Stereolithography and selective laser sintering are two very different forms of 3D printing/additive manufacturing technology. They have little in common other than building parts a layer at a time.
First, these two systems build with different materials. Selective laser sintering, also known as SLS, sinters powder material (often a plastic in powder form) to form an object. Sintering is a process that involves melting the powder using the heat from a laser beam to form a solid mass. The laser can be a high-powered carbon-dioxide laser, a pulse laser, or a similar high-powered laser. The melting, though, stops before the powder reaches a state of liquefaction. The melting is enough to bind to a previous layer of sintered powder.
In SLS, once a layer has been sintered, the machine spreads a new layer of powder over the previous one, and the laser continues to trace the form, creating a new layer of sintered material. This process is repeated, layer by layer, until the part is built.
Once the layer-by-layer build is complete, technicians remove the object from the non-sintered powder. The non-sintered powder can be used in the next build.
Stereolithography (SL) uses a photosensitive liquid material (a resin) that is usually housed in a vat. SL systems use a different type of laser, one that delivers UV light to trace a pattern on a thin layer of liquid photopolymer resin. As the laser touches the resin, the resin solidifies. Usually, this process is done a layer at a time. Recent innovations have found new ways to more quickly solidify the photopolymer resin.
The resolutions you can obtain with these two processes are generally dependent on the width of the laser beam and/or the layer thickness of the powder. Remember, both systems use different types of lasers so the wavelengths of the lasers differ as well. One point to note is that the UV focus spot can be smaller than the infrared laser of an SLS printer.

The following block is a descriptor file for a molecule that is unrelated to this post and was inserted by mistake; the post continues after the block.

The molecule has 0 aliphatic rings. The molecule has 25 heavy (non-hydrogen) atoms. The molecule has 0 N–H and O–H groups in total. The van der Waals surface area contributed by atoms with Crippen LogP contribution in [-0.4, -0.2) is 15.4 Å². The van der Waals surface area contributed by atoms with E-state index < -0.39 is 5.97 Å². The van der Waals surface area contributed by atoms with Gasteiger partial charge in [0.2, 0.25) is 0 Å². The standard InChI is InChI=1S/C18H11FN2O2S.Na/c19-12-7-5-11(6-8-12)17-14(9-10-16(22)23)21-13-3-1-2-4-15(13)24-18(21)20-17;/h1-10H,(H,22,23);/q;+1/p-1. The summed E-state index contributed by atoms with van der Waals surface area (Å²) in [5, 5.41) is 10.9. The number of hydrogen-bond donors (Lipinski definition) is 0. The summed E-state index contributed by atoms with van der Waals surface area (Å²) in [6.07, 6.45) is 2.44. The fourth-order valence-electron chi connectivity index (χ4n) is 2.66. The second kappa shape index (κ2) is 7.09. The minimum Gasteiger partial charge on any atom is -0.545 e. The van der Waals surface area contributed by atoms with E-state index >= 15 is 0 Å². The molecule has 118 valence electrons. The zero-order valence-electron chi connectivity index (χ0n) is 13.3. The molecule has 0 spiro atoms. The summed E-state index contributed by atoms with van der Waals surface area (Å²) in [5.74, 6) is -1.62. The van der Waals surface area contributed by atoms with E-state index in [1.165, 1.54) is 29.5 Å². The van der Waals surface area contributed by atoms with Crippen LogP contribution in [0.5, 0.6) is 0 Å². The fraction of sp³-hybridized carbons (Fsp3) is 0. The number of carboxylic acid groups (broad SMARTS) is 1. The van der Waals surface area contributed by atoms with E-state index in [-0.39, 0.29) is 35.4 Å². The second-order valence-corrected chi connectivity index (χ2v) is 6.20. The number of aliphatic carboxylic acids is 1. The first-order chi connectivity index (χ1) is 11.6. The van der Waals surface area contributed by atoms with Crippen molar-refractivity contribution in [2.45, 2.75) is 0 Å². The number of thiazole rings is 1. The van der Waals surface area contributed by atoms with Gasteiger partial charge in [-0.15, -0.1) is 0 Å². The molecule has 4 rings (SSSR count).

The materials you would use with SL technology are not the same as those you would use with SLS technology. That said, SL and SLS can affect a chosen material’s mechanical properties. The resins used in SL can be more rigid and brittle than the materials used in SLS. It is best to consult with the vendor of the additive technology to make the right choice for your application.
The surface finish of parts made by either of these processes is different. SLS parts tend to have a rough surface finish that may require post processing. SL parts tend to have a smoother finish.
Even though 3D printing technology can handle just about any geometry, some of those shapes may need support throughout the printing process. With SLS technology, the need for supports is uncommon because the bed of powder usually delivers most of the support you need. Depending on the geometry being printed with SL technology, you might need to include support structures.
As mentioned earlier, these two technologies deliver different finishes to the final part. Depending on the purpose of the final part, post processing may be needed. Polishing is one post processing option for SLS parts and can take the form of sanding or even machining to achieve the desired finish.
SL parts usually need minimal finishing, but coatings can be applied for specific finishes or to help strengthen the part.
Finally, there are differences in cost. Most SL printers are smaller (to not waste resin material) and therefore less expensive. SLS machines can be large and therefore cost more. SLS can also work with metal powders, so that will add to the total cost of ownership as metal will require extra safety precautions. With both technologies, the cost of materials covers a wide range.
Each technology has its pros and cons and it will depend on the project requirements which option is best suitable for the job.
Filed Under: 3D printing • additive manufacturing • stereolithography